Local financing was possible because local banks were innovative and serious about building the local economy. The banks were willing to finance projects because Denmark had a strong and consistent policy of feed in tariffs for new wind power projects. Both the investors and the banks could be assured that their projects would pay for themselves in less than ten years. In fact, most of the turbines were paid off in about seven years. Now, about 60% of the power produced on the island is exported, providing significant income for people on the island and their local government.
The revenue from the island’s wind power funded the construction of the Energy Academy on Samsø in 2006. Here’s how the final report describes the purpose of the Academy:
The RE[renewable energy]-island project is a socioeconomic development project constructed as an exhibit for the use of renewable energy in a local community. As a direct consequence of these actions, the general objective to establish a central home for the energy island project took hold. The Energy Academy is a community hall for energy concerns, a meeting place for energy and local development.
All of the construction work on the building was done by local contractors. The building incorporates computer controlled smart technologies and super insulation to maintain comfortable temperatures in the interior space. The roof also incorporates integrated PV panels. The advanced design provided training opportunities for local builders on these technologies. As you can see, the building is beautiful. The interior is very functional as well as being very comfortable and welcoming.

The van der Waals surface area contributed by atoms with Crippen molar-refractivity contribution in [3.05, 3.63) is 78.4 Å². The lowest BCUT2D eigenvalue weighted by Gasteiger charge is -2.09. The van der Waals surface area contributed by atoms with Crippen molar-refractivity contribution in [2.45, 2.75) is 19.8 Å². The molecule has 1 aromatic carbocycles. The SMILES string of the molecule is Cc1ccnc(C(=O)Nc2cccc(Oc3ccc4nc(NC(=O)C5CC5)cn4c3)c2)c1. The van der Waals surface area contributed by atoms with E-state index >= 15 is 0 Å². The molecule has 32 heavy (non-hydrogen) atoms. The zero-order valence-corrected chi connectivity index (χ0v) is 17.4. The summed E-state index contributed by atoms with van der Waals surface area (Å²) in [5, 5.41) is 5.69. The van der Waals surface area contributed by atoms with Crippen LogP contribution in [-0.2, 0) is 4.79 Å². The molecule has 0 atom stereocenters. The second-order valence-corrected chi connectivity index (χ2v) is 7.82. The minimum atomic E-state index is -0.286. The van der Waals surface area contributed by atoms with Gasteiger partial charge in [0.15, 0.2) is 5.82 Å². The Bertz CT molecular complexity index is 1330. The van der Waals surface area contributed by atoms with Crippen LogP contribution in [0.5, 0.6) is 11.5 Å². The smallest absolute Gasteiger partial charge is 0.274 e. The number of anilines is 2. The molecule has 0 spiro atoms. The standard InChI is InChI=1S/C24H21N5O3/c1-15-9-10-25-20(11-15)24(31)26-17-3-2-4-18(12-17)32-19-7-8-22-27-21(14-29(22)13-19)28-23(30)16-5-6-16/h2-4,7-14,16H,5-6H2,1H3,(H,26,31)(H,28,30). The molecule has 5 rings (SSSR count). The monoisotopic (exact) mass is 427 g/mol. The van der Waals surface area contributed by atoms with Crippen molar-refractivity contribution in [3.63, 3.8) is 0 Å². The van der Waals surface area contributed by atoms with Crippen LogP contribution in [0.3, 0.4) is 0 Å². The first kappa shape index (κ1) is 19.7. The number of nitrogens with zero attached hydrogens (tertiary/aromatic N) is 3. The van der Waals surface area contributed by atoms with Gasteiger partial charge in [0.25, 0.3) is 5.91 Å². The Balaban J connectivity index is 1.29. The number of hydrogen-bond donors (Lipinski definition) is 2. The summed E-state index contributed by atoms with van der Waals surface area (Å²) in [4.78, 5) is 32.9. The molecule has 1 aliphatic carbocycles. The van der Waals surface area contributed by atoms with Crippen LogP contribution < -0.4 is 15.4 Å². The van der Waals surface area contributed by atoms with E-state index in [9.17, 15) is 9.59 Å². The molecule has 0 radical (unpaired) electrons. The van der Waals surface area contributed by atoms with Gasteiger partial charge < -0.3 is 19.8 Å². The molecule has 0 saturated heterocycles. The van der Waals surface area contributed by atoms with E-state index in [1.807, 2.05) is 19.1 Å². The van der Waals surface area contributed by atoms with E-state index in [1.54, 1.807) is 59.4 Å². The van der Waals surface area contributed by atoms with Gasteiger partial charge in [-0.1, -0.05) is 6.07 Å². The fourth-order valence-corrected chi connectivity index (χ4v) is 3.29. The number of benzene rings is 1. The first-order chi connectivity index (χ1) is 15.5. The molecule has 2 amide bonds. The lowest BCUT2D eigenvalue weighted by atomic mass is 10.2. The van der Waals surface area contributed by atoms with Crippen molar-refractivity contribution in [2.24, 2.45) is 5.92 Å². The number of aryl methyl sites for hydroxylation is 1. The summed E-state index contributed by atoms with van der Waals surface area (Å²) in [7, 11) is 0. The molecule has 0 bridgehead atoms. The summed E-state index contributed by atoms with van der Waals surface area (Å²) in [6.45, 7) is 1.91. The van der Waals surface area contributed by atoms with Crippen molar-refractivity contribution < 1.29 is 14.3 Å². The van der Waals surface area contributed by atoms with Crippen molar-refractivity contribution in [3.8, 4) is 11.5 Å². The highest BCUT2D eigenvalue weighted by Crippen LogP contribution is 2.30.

Ken Ward reported in the Charleston Gazette yesterday that parties to the Mitchell power plant case at the WV PSC have come to an agreement about dumping the power plant onto rate payers in WV. Half of Ohio-based AEP’s Mitchell plant, near Moundsville, WV, was dumped on KY rate payers last year, when the KY PSC approved the transfer of that half of the plant to Kentucky Power, the regulated AEP subsidiary in KY. As Ward reports, and I reported earlier on The Power Line, the East VA State Corporation Commission prevented AEP from dumping the Mitchell plant on APCo, which is also operates in East VA and is subject to regulation in East VA.
So AEP opted to dump the other half of the Mitchell plant on its WV rate payers by transferring that part of the plant to its WV-only subsidiary Wheeling Power. Through a special formula, APCo’s WV customers will also share the cost of Wheeling Power’s share of the Mitchell plant.
Ken points out what AEP appears to have agreed to a number of apparent concessions in the settlement.
The proposal, which needs commission approval, would leave out any transfer of ownership of Mitchell’s Conner Run Fly Ash Impoundment, protecting Wheeling Power customers from potential costs of a toxic cleanup there.